AMD Trinity Architectural Preview - Part II

APU architecture detailed in depth right before the launch

  AMD Fusion Logo Graphic
As we said in Part I of our AMD Trinity Architectural Preview, Trinity’s x86 modules are being upgraded to the “Piledriver” design.

As we said in Part I of our AMD Trinity Architectural Preview, Trinity’s x86 modules are being upgraded to the “Piledriver” design.

Piledriver is being characterized by AMD as “2nd Generation Bulldozer core.”

The Piledriver compute module is comprised of two integer cores sharing a FPU unit and a 2 MB Level 2 cache. It adopts new ISA capabilities such as AVX, AVX1.1, AES, FMA3 and F16C.

This, AMD says, will lead to an IPC improvement (IPC is short for instructions per clock). The new APUs also have less leakage and a CAC reduction, along with a frequency uplift.

The Texas-based CPU maker claims performance improvements of over 26% when it comes to overall system performance, and almost 30% increased productivity when working with a laptop.

AMD is also implementing FMA3 instructions. These are SIMD type of specialized instructions just like AMD’s 3DNow! or Intel’s close copy of 3DNow!, but more complex called SSE.

AMD tried to develop sets of instructions specific to their own CPUs, but since most of the software available in the x86 market is compiled using Intel’s compiler, they had to add support to their CPUs for whatever new SIMD set Intel would be developing at the time.

The problem is that Intel’s is still practically sabotaging any other CPU maker in the company’s own compiler. Programs compiled with Intel’s software are practically asking the CPU to provide its branding. If the CPU is Intel branded, then all optimizations and SIMD units are used.

On the other hand, if the CPU answers with any other branding than “Intel Genuine”, then the program will ignore all the specialized units on that CPU and will run the program in the most un-optimized manner.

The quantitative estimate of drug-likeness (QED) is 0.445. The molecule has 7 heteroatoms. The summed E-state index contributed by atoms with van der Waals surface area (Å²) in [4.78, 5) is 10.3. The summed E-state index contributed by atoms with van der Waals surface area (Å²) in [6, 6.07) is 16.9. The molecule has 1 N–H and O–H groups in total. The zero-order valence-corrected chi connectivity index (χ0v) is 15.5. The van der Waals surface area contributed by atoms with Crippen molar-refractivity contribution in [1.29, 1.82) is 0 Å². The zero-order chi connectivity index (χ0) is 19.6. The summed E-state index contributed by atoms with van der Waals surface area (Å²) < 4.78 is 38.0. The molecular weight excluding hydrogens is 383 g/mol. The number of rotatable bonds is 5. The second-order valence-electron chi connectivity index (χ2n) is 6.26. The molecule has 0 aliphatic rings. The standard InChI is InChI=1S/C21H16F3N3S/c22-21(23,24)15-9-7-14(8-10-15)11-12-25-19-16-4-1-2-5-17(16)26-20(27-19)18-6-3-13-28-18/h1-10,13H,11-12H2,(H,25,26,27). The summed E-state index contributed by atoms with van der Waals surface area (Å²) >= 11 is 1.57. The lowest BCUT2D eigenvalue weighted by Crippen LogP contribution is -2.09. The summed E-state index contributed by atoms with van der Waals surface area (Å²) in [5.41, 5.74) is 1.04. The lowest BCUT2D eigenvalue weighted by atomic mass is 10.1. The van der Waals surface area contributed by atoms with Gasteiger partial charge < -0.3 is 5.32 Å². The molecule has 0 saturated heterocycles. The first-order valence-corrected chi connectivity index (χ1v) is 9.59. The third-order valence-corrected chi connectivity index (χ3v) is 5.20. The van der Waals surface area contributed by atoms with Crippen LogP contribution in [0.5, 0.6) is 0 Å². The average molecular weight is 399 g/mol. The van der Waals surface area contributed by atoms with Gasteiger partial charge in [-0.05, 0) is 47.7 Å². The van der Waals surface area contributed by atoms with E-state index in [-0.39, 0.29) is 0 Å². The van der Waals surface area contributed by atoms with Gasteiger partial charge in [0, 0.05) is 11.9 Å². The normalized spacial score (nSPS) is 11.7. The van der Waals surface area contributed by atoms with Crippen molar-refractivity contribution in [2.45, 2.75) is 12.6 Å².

You have to give Intel credit for the fact that they are actually building the best compiler for some years now and that they’re offering it for free. There are other compiler developers in the market, but since developing a compiler from scratch is so difficult and no other company has Intel’s 50 billion dollars revenue, they’ve never been able to get overall better results than Intel’s solution.

Nobody can force Intel to include or exclude any instruction form its free compiler, but given the company’s financial power and market influence, they can practically sabotage any other player in the x86 field.

You are a developer and you want to clean Intel’s compiler form this idiotic brand identifying function and compile a program that will work best on both Intel and AMD CPUs, you can get more info here.

Besides, considering that AMD pays licenses from Intel to be able to implement different Intel-compatible SIMD instructions in its processors, it’s quite a serious case when Intel’s own compiler sabotages the processors of its licensee, AMD.

In August 2007, AMD announces the SSE5 instruction set, which includes 3-operand FMA instructions. Later on, in April, Intel follows suit and announces their AVX and FMA instruction sets, including 4-operand FMA instructions.

Seeing the increased FMA4 complexity and its use, AMD implements FMA4 in the Bulldozer design thinking it would better have the same ability as Intel’s CPUs.

Fearing the hype about AMD’s Bulldozer design and not wanting to risk having its own compiler optimize programs for the same type of SIMD units as the one in AMDs CPU, Intel changes the specification for their FMA instructions from 4-operand to 3-operand instructions.

The change occurred in December 2008, a full half year before AMD announced the FMA4 implementation, but by then AMD was too advanced with their design to make the switch back to FMA3.

The FMA3 and FMA4 SIMD instructions are very useful and, when optimized correctly, the software will run a lot faster on a CPU with the FMAx instructions active than on a CPU with different or no FMA capable unit.

Intel’s duck-strafe-strafe strategy succeeded because the FMA3 and FMA4 sets are incompatible with one another. Intel’s compiler was built to optimize for FMA3, while AMD’s SSE5 with FMA3 was never implemented. Instead, AMD’s Bulldozer got FMA4 that used four operands with practically no compatibility with any FMA3 optimizations.

Therefore, AMD changed its mind again and went back to FMA3 when it comes to 128-bit SIMD x86 instructions, as Intel announced it would be supporting FMA3 in their Haswell processors in 2013 and Broadwell processors in 2014.

Next to the improved ICP characteristics and the newly added SIMD extensions, AMD will also attempt to achieve a higher processor working frequency using very interesting novel technologies.

More about Trinity's frequency scaling and technologies in our AMD Trinity Architectural Preview - Part III.